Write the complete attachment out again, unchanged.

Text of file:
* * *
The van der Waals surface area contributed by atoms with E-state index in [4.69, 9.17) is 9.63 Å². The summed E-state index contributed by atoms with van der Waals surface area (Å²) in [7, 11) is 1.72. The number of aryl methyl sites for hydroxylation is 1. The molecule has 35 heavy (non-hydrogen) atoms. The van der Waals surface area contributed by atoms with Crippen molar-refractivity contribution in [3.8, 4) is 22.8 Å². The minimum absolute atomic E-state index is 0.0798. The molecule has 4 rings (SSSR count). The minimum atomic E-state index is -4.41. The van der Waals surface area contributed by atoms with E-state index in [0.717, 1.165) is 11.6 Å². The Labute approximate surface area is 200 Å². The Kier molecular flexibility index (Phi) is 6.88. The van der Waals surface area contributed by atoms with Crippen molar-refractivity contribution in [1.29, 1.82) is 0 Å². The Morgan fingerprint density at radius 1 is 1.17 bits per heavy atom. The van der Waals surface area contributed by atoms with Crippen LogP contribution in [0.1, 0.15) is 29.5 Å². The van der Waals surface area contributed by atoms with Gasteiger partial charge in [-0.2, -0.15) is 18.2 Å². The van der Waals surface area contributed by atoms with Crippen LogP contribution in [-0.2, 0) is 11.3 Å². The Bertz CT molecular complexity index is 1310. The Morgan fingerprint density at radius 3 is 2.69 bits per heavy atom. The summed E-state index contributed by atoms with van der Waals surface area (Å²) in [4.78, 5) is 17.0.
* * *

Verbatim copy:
The van der Waals surface area contributed by atoms with E-state index in [4.69, 9.17) is 9.63 Å². The summed E-state index contributed by atoms with van der Waals surface area (Å²) in [7, 11) is 1.72. The number of aryl methyl sites for hydroxylation is 1. The molecule has 35 heavy (non-hydrogen) atoms. The van der Waals surface area contributed by atoms with Crippen molar-refractivity contribution in [3.8, 4) is 22.8 Å². The minimum absolute atomic E-state index is 0.0798. The molecule has 4 rings (SSSR count). The minimum atomic E-state index is -4.41. The van der Waals surface area contributed by atoms with E-state index in [0.717, 1.165) is 11.6 Å². The Labute approximate surface area is 200 Å². The Kier molecular flexibility index (Phi) is 6.88. The van der Waals surface area contributed by atoms with Crippen molar-refractivity contribution in [1.29, 1.82) is 0 Å². The Morgan fingerprint density at radius 1 is 1.17 bits per heavy atom. The van der Waals surface area contributed by atoms with Crippen LogP contribution in [0.1, 0.15) is 29.5 Å². The van der Waals surface area contributed by atoms with Gasteiger partial charge in [-0.2, -0.15) is 18.2 Å². The van der Waals surface area contributed by atoms with Crippen LogP contribution in [-0.2, 0) is 11.3 Å². The Bertz CT molecular complexity index is 1310. The Morgan fingerprint density at radius 3 is 2.69 bits per heavy atom. The summed E-state index contributed by atoms with van der Waals surface area (Å²) in [4.78, 5) is 17.0.